Hello everyone, Mr.Super Ultimate here. Today I will discuss my experience with YouTube, and all the secrets I have uncovered. Like all life lessons, these secrets came from not knowing how things really work. What I am about to tell you will save you the pain of wondering why your content is not getting as many views compare to others who create similar content. This blog will also cover the issue over why people are losing so many subscribes as of late, and why that may not be a bad thing at all. So, there will be no “To be Continued” here. My aim is to arm you with everything you need to know as a future, or current YouTube content provider in five paragraphs or more ;) But before I do, I would like to thank United We Game, and you the community as a whole for all your continued support in me, and each other. Continue reading Secrets Of the Tube?→
Fallout 4 is on its way, are you prepared to venture back out into the Wasteland? As of the announcement at E3, I was not. It had been years since I’d played a Fallout game, and had forgotten much about what dealing with life in the wasteland meant. The excitement for Fallout 4 was overwhelming though, so this month’s game had to be a Fallout game; Fallout: New Vegas to be specific. I spent quite a bit of time roaming the Mojave over the last few weeks and in doing so I re-discovered the best part of playing any Fallout game: becoming the most fearsome denizen of the Wasteland! Continue reading Fallout: Overpowered and Loving It!→
In my ongoing mission to finally return to the games that have been languishing on my replay list, this month I finally got back to Fable II. The game was a favorite of mine back in the early days of the Xbox 360, when menu blades were still a thing and the Kinect was only a pipe dream. I hadn’t picked it up since completing the game back in 2009, so I’d forgotten just about everything about it except that I’d really liked it. So, this month’s revisit carried a purpose with it. That purpose being to answer two questions: Why was this game a favorite? And why would a so-called favorite be left to rot for so long? Well, I’m happy to report that not only did I finish Fable II once more, but I was indeed able to answer both questions! Continue reading Getting Back To It: Fable II→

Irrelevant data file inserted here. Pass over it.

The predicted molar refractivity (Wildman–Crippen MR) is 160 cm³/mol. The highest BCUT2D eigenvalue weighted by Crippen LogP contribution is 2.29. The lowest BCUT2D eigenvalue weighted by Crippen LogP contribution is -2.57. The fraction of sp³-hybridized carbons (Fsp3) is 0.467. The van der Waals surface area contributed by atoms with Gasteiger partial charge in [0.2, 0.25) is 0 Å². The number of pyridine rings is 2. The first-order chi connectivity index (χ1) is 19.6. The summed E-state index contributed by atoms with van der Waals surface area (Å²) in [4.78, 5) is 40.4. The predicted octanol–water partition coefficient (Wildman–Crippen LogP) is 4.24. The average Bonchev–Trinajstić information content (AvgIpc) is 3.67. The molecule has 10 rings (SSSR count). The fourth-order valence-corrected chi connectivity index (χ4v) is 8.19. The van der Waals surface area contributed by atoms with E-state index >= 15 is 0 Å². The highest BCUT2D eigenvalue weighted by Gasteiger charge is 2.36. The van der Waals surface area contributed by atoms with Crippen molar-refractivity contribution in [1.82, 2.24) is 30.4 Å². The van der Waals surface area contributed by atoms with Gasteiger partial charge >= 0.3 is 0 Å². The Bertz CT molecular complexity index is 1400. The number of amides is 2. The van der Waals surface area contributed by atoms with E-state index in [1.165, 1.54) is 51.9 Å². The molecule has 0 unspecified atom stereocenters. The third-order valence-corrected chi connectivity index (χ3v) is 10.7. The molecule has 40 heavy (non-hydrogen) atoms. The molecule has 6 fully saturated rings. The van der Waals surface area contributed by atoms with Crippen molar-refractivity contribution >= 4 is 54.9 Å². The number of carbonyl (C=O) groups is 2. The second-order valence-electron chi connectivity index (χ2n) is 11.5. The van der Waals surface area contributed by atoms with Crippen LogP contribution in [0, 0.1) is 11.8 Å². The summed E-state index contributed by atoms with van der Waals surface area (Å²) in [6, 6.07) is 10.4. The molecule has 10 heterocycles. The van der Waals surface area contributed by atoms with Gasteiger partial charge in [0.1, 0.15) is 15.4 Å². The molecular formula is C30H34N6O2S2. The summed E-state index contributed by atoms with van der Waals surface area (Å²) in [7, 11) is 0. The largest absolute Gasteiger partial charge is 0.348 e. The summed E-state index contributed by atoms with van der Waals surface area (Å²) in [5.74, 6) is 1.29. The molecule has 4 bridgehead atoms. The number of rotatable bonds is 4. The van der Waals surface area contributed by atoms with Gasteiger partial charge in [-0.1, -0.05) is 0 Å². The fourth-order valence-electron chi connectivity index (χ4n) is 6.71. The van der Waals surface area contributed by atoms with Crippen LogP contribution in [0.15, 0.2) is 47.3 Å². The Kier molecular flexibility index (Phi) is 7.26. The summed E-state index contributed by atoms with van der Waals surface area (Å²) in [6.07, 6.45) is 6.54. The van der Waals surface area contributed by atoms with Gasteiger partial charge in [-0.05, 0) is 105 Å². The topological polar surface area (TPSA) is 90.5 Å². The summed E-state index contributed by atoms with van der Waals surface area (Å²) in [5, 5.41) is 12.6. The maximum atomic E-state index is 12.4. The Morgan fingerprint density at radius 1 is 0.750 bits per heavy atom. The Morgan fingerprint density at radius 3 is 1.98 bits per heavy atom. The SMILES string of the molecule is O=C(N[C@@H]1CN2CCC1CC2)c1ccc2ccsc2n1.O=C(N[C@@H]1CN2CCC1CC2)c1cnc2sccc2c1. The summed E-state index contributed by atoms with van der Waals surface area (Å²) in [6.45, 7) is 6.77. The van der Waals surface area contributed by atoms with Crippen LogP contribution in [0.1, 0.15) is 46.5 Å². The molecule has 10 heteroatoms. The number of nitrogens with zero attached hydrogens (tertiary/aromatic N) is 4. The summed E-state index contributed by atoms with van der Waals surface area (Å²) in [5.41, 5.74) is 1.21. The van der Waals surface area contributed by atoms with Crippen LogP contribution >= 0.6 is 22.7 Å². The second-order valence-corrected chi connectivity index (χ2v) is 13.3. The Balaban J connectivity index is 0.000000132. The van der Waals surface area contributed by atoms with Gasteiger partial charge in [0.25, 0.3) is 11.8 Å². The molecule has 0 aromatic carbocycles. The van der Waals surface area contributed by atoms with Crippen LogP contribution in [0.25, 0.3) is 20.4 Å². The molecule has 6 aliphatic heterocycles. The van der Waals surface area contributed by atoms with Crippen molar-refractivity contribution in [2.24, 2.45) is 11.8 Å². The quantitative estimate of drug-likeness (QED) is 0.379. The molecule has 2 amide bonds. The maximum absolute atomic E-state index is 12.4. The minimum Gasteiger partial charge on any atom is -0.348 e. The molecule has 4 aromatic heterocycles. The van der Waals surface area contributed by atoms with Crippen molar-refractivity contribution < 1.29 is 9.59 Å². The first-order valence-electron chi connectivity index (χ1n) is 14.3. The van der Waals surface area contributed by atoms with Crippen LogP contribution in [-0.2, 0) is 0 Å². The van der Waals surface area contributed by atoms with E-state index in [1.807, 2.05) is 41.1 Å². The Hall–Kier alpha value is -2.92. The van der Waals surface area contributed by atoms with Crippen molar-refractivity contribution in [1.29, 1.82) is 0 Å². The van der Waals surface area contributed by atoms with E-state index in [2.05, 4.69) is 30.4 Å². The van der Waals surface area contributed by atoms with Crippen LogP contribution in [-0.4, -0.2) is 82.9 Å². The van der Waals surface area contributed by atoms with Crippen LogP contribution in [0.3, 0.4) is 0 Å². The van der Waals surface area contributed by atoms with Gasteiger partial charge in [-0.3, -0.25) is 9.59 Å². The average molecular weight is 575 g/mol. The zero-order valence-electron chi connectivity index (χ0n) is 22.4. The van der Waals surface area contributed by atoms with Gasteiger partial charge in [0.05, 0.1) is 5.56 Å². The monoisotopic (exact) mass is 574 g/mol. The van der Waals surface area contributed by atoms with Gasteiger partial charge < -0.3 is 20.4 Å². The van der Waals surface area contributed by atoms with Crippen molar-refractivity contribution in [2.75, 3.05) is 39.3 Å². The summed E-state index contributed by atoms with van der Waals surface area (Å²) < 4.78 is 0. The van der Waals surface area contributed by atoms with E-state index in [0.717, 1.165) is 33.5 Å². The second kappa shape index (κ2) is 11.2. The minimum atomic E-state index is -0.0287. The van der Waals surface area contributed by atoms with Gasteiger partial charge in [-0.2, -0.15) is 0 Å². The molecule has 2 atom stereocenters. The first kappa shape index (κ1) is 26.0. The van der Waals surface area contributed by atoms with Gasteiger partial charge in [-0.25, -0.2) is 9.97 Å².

All month long, United We Game is celebrating secrets, hoaxes, and trickery in games with a new writing challenge. Click here for the details and join in the fun!
I’m not much of an artist when it comes to discovering secrets in games. While it seems that some players are imbued with a magical honing beacon that guides them towards easter egg after easter egg, for me, the act of finding secrets has mostly been the equivalent of blindly stumbling around in the dark hoping that I don’t impale myself on something sharp. I don’t necessarily go searching for secrets in games, so happening upon a secret something-or-other is a pretty special feat. Over the years I’ve run into a fair share of extraordinary moments where I feel like Indiana Jones grabbing that golden idol. And the giant rolling boulder of Internet spoilers isn’t enough to make me feel any less superior at those times when I discover something I hadn’t before. Here’s a rundown of some six memorable secrets I’ve come across in the games I’ve played.